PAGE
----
Common Sense Note
Parents need to know that the plot of this unconventional drama is driven by a core cast of mainly adult characters who share sordid details about their lives with a therapist who has problems of his own. Self-destructive behaviors discussed in each episode range from simple lying to adultery, and one 16-year-old patient is suspected of having suicidal tendencies because she rode her bike into oncoming traffic. While the series is too intense for kids, older teens should be emotionally capable of processing the complex emotions embedded in the content. But the format is so cerebral that it's unlikely they'll really want to watch.
Sex isn't part of every episode, but a few characters do discuss it graphically. One woman, for example, describes a sexual encounter she had with a stranger in a bathroom stall. The same woman confesses she has sexual feelings for her therapist.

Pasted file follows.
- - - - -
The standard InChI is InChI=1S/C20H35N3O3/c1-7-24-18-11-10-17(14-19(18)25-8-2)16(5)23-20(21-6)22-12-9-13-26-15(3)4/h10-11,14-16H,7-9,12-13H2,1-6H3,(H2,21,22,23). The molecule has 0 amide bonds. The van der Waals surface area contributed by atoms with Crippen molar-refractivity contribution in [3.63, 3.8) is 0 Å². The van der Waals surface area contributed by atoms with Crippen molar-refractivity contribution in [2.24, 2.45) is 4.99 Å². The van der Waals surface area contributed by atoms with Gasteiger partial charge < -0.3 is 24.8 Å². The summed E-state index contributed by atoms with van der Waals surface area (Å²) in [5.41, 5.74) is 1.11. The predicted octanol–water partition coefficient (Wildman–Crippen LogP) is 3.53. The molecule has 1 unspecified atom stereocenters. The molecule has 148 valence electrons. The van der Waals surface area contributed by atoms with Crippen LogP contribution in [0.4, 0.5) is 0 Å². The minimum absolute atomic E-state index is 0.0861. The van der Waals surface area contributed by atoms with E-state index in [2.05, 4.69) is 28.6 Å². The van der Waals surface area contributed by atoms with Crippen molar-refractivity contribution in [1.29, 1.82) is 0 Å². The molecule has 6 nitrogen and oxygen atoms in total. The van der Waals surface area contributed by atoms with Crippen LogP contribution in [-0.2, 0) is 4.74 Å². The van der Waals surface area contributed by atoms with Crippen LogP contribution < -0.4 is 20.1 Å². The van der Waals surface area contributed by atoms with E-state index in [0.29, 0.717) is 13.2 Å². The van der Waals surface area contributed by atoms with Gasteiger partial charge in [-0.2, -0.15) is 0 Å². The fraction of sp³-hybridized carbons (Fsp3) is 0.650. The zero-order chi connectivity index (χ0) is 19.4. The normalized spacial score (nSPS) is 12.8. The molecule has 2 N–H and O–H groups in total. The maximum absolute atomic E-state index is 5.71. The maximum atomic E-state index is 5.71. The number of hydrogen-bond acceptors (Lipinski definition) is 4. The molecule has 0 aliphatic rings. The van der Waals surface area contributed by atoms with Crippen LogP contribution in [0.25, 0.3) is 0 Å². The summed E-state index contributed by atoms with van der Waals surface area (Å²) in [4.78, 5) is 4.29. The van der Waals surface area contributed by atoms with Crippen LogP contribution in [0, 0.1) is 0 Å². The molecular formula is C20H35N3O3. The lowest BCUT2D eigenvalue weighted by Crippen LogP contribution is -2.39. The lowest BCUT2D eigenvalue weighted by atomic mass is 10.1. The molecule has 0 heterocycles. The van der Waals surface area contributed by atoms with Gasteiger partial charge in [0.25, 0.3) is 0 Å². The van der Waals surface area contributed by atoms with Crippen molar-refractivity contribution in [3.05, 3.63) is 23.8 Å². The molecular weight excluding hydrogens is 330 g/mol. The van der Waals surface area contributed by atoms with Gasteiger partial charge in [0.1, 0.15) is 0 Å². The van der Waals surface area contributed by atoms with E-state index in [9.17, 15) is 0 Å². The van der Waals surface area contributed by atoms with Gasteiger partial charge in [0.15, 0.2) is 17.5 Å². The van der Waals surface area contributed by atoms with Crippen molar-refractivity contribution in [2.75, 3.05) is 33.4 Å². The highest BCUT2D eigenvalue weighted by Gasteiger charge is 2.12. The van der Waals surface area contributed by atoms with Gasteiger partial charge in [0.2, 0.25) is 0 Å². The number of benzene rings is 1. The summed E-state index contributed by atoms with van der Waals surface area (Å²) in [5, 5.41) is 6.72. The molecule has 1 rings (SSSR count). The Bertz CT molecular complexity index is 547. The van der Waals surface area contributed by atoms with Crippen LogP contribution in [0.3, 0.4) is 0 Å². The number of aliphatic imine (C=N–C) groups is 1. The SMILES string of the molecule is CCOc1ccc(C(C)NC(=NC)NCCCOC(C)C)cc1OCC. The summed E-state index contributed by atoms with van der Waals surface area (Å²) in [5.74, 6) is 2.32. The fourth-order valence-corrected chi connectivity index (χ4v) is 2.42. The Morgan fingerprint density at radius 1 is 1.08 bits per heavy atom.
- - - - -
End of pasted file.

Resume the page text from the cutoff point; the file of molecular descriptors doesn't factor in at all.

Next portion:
Most of the "action" involves two people sitting down and talking. But conversations occasionally mention violent acts, including teen suicide and an overseas bombing that killed a group of schoolchildren.
Explicit language (like "f--k" and "motherf--ker") isn't used constantly, but a few characters do use it liberally -- and it's not bleeped.
Every character -- including the therapist -- is flawed and morally ambiguous. As a result, there are no clear-cut role models. Self-destructive behaviors (from lying to adultery) are discussed in each episode.
Drugs / Tobacco /
A few adult characters mention drinking to excess, but they aren't shown doing it.